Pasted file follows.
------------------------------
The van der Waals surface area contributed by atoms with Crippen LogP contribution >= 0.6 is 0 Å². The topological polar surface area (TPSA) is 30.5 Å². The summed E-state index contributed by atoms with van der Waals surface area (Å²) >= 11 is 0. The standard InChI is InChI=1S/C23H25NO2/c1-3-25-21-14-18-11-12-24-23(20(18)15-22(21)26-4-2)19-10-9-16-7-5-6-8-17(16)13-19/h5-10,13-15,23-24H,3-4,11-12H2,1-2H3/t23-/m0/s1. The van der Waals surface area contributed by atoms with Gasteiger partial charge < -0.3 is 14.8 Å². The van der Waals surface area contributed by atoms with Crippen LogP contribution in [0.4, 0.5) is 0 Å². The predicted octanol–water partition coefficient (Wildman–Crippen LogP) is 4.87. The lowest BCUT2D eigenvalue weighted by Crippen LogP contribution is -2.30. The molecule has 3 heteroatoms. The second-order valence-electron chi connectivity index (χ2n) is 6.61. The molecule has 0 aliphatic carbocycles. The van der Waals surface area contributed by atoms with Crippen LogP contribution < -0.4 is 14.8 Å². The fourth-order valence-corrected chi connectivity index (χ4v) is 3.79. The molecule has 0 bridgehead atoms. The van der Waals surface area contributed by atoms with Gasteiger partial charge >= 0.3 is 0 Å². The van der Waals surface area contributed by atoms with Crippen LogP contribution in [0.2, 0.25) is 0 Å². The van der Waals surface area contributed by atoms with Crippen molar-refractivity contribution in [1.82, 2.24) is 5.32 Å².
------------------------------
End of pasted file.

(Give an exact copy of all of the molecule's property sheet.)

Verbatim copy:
The van der Waals surface area contributed by atoms with Crippen LogP contribution >= 0.6 is 0 Å². The topological polar surface area (TPSA) is 30.5 Å². The summed E-state index contributed by atoms with van der Waals surface area (Å²) >= 11 is 0. The standard InChI is InChI=1S/C23H25NO2/c1-3-25-21-14-18-11-12-24-23(20(18)15-22(21)26-4-2)19-10-9-16-7-5-6-8-17(16)13-19/h5-10,13-15,23-24H,3-4,11-12H2,1-2H3/t23-/m0/s1. The van der Waals surface area contributed by atoms with Gasteiger partial charge < -0.3 is 14.8 Å². The van der Waals surface area contributed by atoms with Crippen LogP contribution in [0.4, 0.5) is 0 Å². The predicted octanol–water partition coefficient (Wildman–Crippen LogP) is 4.87. The lowest BCUT2D eigenvalue weighted by Crippen LogP contribution is -2.30. The molecule has 3 heteroatoms. The second-order valence-electron chi connectivity index (χ2n) is 6.61. The molecule has 0 aliphatic carbocycles. The van der Waals surface area contributed by atoms with Crippen LogP contribution < -0.4 is 14.8 Å². The fourth-order valence-corrected chi connectivity index (χ4v) is 3.79. The molecule has 0 bridgehead atoms. The van der Waals surface area contributed by atoms with Gasteiger partial charge >= 0.3 is 0 Å². The van der Waals surface area contributed by atoms with Crippen LogP contribution in [0.2, 0.25) is 0 Å². The van der Waals surface area contributed by atoms with Crippen molar-refractivity contribution in [1.82, 2.24) is 5.32 Å².